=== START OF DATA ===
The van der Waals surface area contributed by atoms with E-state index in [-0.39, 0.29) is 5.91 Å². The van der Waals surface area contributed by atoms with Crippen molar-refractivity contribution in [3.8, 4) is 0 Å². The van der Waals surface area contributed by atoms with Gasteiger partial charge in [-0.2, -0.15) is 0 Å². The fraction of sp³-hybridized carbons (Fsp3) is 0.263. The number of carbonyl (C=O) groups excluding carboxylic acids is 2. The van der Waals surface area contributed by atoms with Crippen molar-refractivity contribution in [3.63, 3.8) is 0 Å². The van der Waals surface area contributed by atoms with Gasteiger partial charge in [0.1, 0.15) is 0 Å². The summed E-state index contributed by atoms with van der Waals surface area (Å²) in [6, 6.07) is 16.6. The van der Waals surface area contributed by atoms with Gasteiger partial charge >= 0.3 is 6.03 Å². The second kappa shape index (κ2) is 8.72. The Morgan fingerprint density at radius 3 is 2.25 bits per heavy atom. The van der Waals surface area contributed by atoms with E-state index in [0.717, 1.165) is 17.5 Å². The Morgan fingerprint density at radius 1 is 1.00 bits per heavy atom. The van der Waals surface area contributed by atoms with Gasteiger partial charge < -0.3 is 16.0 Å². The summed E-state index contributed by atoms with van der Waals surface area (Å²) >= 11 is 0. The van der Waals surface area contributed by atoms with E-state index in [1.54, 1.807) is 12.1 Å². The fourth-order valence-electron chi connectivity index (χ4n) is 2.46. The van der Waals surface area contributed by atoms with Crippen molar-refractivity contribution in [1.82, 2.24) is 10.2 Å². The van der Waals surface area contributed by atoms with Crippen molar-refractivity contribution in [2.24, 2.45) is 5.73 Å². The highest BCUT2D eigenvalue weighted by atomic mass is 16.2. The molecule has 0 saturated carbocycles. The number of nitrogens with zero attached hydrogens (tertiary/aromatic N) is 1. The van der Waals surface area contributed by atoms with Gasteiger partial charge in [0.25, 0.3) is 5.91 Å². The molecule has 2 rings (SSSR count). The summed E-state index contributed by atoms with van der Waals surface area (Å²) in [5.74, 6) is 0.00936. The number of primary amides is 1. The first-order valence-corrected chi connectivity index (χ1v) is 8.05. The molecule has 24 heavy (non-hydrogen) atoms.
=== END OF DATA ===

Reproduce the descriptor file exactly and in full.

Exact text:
The van der Waals surface area contributed by atoms with E-state index in [-0.39, 0.29) is 5.91 Å². The van der Waals surface area contributed by atoms with Crippen molar-refractivity contribution in [3.8, 4) is 0 Å². The van der Waals surface area contributed by atoms with Gasteiger partial charge in [-0.2, -0.15) is 0 Å². The fraction of sp³-hybridized carbons (Fsp3) is 0.263. The number of carbonyl (C=O) groups excluding carboxylic acids is 2. The van der Waals surface area contributed by atoms with Crippen molar-refractivity contribution in [3.63, 3.8) is 0 Å². The van der Waals surface area contributed by atoms with Gasteiger partial charge in [0.1, 0.15) is 0 Å². The summed E-state index contributed by atoms with van der Waals surface area (Å²) in [6, 6.07) is 16.6. The van der Waals surface area contributed by atoms with Gasteiger partial charge >= 0.3 is 6.03 Å². The second kappa shape index (κ2) is 8.72. The Morgan fingerprint density at radius 3 is 2.25 bits per heavy atom. The van der Waals surface area contributed by atoms with E-state index in [0.717, 1.165) is 17.5 Å². The Morgan fingerprint density at radius 1 is 1.00 bits per heavy atom. The van der Waals surface area contributed by atoms with Gasteiger partial charge < -0.3 is 16.0 Å². The summed E-state index contributed by atoms with van der Waals surface area (Å²) >= 11 is 0. The van der Waals surface area contributed by atoms with E-state index in [1.54, 1.807) is 12.1 Å². The fourth-order valence-electron chi connectivity index (χ4n) is 2.46. The van der Waals surface area contributed by atoms with Crippen molar-refractivity contribution in [1.82, 2.24) is 10.2 Å². The van der Waals surface area contributed by atoms with Crippen molar-refractivity contribution in [2.24, 2.45) is 5.73 Å². The highest BCUT2D eigenvalue weighted by atomic mass is 16.2. The molecule has 0 saturated carbocycles. The number of nitrogens with zero attached hydrogens (tertiary/aromatic N) is 1. The van der Waals surface area contributed by atoms with Gasteiger partial charge in [0.25, 0.3) is 5.91 Å². The molecule has 2 rings (SSSR count). The summed E-state index contributed by atoms with van der Waals surface area (Å²) in [5.74, 6) is 0.00936. The number of primary amides is 1. The first-order valence-corrected chi connectivity index (χ1v) is 8.05. The molecule has 24 heavy (non-hydrogen) atoms.